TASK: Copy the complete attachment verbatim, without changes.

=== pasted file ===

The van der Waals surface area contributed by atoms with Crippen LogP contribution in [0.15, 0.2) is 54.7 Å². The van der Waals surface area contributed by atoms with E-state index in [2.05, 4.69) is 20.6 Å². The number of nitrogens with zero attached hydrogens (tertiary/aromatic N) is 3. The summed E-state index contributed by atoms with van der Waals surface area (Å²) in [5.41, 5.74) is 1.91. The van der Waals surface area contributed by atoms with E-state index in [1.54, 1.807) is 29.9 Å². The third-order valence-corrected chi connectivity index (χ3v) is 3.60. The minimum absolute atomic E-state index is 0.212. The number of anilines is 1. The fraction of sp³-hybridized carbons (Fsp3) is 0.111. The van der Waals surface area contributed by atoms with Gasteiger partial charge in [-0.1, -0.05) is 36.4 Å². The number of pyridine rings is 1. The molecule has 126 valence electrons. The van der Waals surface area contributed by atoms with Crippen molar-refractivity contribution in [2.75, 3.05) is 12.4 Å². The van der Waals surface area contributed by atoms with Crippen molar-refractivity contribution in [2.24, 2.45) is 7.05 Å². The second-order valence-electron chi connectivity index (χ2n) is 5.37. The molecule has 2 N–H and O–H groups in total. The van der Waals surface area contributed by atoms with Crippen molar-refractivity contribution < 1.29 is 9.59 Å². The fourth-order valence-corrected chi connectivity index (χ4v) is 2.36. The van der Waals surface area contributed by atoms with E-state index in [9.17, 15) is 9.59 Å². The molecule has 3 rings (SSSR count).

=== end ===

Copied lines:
The van der Waals surface area contributed by atoms with Crippen LogP contribution in [0.15, 0.2) is 54.7 Å². The van der Waals surface area contributed by atoms with E-state index in [2.05, 4.69) is 20.6 Å². The number of nitrogens with zero attached hydrogens (tertiary/aromatic N) is 3. The summed E-state index contributed by atoms with van der Waals surface area (Å²) in [5.41, 5.74) is 1.91. The van der Waals surface area contributed by atoms with E-state index in [1.54, 1.807) is 29.9 Å². The third-order valence-corrected chi connectivity index (χ3v) is 3.60. The minimum absolute atomic E-state index is 0.212. The number of anilines is 1. The fraction of sp³-hybridized carbons (Fsp3) is 0.111. The van der Waals surface area contributed by atoms with Gasteiger partial charge in [-0.1, -0.05) is 36.4 Å². The number of pyridine rings is 1. The molecule has 126 valence electrons. The van der Waals surface area contributed by atoms with Crippen molar-refractivity contribution in [2.75, 3.05) is 12.4 Å². The van der Waals surface area contributed by atoms with Crippen molar-refractivity contribution in [2.24, 2.45) is 7.05 Å². The second-order valence-electron chi connectivity index (χ2n) is 5.37. The molecule has 2 N–H and O–H groups in total. The van der Waals surface area contributed by atoms with Crippen molar-refractivity contribution < 1.29 is 9.59 Å². The fourth-order valence-corrected chi connectivity index (χ4v) is 2.36. The van der Waals surface area contributed by atoms with E-state index in [9.17, 15) is 9.59 Å². The molecule has 3 rings (SSSR count).